CUT # 8: Laura Bozzone: “Also, I’m the performing arts coordinator for this non-profit. We left in March. We go into all the schools, and I write this art curriculum, and then the schools close, so then we’re like what’s our job gonna be? And then starting in the very beginning of the summer, we did get furloughed, all of us, because we get funded from outside funders, and the funders didn’t fund us because the schools weren’t open.
Bozzone says, unfortunately, all these students lost the opportunity to work on this program. It forced her to rethink everything she does.
CUT #9: Laura Bozzone: — “… these are all students in underserved communities that need this really badly. I started making a virtual curriculum right away. How do we do theater online? How do we dance online? How do we do music online? So, I had to rework a lot of my own work, and then we shut down, so it was like all for nothing. I was furloughed. Just financially, like, I lost a lot of money. I went on unemployment, and luckily that was set up, so that was OK. Right now, I have that job, and that was like my other job in addition to acting, so right now it’s mostly that.”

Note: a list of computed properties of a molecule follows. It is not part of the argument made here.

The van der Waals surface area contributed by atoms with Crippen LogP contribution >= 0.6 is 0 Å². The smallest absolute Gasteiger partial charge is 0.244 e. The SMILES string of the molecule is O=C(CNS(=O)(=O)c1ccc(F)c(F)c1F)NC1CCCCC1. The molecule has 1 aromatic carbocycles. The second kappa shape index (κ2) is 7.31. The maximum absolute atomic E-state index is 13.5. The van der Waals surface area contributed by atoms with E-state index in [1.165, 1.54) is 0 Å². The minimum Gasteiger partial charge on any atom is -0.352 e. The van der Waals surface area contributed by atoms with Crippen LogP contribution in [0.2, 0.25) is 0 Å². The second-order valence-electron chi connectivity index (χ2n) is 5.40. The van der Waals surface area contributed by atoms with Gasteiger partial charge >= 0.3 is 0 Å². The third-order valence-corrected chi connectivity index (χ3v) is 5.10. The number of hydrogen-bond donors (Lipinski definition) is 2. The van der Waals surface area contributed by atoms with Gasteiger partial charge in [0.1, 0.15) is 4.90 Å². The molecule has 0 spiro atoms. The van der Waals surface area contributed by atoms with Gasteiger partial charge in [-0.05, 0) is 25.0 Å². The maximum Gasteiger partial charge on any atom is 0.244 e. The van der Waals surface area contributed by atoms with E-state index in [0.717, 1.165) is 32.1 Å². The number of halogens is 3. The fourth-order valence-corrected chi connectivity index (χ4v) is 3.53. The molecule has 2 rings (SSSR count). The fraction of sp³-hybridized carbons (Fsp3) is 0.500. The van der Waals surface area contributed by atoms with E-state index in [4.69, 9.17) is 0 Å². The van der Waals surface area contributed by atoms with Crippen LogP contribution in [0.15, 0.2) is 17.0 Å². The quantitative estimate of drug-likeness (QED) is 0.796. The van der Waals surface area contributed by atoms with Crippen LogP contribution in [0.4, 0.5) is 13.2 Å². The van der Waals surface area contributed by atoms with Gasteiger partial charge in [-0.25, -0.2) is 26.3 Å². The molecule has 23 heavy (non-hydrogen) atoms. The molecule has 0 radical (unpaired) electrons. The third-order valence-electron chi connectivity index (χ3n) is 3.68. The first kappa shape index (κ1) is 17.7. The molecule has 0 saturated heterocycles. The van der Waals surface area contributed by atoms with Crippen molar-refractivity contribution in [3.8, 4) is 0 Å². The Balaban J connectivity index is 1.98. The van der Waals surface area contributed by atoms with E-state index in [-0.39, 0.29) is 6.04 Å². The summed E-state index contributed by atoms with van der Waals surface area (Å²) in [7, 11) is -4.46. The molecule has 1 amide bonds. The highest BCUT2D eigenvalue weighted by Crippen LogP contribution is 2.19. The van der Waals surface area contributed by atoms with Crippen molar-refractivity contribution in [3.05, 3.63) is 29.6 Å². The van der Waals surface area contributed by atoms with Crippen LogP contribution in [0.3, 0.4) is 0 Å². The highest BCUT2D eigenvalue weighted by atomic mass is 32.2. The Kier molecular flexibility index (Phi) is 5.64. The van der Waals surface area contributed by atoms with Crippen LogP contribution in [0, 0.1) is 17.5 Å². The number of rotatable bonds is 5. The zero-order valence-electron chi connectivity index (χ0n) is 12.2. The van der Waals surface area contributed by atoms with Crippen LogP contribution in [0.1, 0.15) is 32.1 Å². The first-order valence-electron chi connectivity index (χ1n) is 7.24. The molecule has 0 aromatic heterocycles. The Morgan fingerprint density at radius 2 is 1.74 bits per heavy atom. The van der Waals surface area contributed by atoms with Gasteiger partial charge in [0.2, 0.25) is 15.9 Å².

Theater is more than just a job for those involved. Like Bozzone, yes, it’s a vocation that pays the bills. But as an art form, for people in the theater, the creative work is indeed life-changing. With theater being gone for over a year, those in the theater community suffered immensely in more than just economic ways.
CUT # 10: Laura Bozzone: “It’s affected my life because it’s helped me realize I have worth, that I have a voice, that I can make change with my art in my life, but more importantly in other people’s lives in many different ways. It’s my community; it’s like when you find something where it’s like you’re in your element and it takes a while to find that sometimes. And when you find that, it’s just like those are the people you want to be around; that’s the vibe you always want to have. It’s my passion. It’s my everything. It’s a really hard, hard life to pursue, but it’s worth every moment of me not knowing where my next paycheck is coming from. It’s very meaningful work not just for my own self-identity, but for helping other people to then have that.”
CUT # 11A: Molly Jobe: “Covid-19 has completely turned my life upside down. It’s really strange to be an actor living in New York City and have there be no hustle.
Broadway actress Molly Jobe was in the cast of the show “Waitress.” Theater is a way of life for her, and without it, there is a great void in her life. Jobe weighs in on how, without theater, there is no hustle.
CUT # 11B: Molly Jobe: You know it’s, as an actor in New York or anywhere really, you’re always trying to secure the next thing because it’s just such a wild lifestyle, and you know it’s not secure or steady in any way. So, there’s always a hustle for the next job, and Covid totally took that away.